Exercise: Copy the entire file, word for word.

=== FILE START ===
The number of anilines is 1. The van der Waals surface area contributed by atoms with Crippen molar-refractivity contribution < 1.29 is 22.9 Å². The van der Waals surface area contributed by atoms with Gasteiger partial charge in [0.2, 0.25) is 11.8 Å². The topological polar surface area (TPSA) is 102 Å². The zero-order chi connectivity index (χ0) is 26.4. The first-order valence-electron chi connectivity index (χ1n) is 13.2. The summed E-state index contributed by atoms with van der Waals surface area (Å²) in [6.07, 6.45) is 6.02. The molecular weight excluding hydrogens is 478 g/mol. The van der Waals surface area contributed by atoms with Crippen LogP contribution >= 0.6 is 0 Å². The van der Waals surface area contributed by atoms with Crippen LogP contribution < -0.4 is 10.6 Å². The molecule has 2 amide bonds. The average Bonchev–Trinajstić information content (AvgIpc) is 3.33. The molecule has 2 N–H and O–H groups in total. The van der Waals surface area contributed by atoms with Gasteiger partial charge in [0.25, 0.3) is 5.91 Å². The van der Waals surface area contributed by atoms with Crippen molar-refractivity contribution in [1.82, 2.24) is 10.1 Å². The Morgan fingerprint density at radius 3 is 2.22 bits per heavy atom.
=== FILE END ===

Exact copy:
The number of anilines is 1. The van der Waals surface area contributed by atoms with Crippen molar-refractivity contribution < 1.29 is 22.9 Å². The van der Waals surface area contributed by atoms with Gasteiger partial charge in [0.2, 0.25) is 11.8 Å². The topological polar surface area (TPSA) is 102 Å². The zero-order chi connectivity index (χ0) is 26.4. The first-order valence-electron chi connectivity index (χ1n) is 13.2. The summed E-state index contributed by atoms with van der Waals surface area (Å²) in [6.07, 6.45) is 6.02. The molecular weight excluding hydrogens is 478 g/mol. The van der Waals surface area contributed by atoms with Crippen LogP contribution >= 0.6 is 0 Å². The van der Waals surface area contributed by atoms with Crippen LogP contribution < -0.4 is 10.6 Å². The molecule has 2 amide bonds. The average Bonchev–Trinajstić information content (AvgIpc) is 3.33. The molecule has 2 N–H and O–H groups in total. The van der Waals surface area contributed by atoms with Gasteiger partial charge in [0.25, 0.3) is 5.91 Å². The van der Waals surface area contributed by atoms with Crippen molar-refractivity contribution in [1.82, 2.24) is 10.1 Å². The Morgan fingerprint density at radius 3 is 2.22 bits per heavy atom.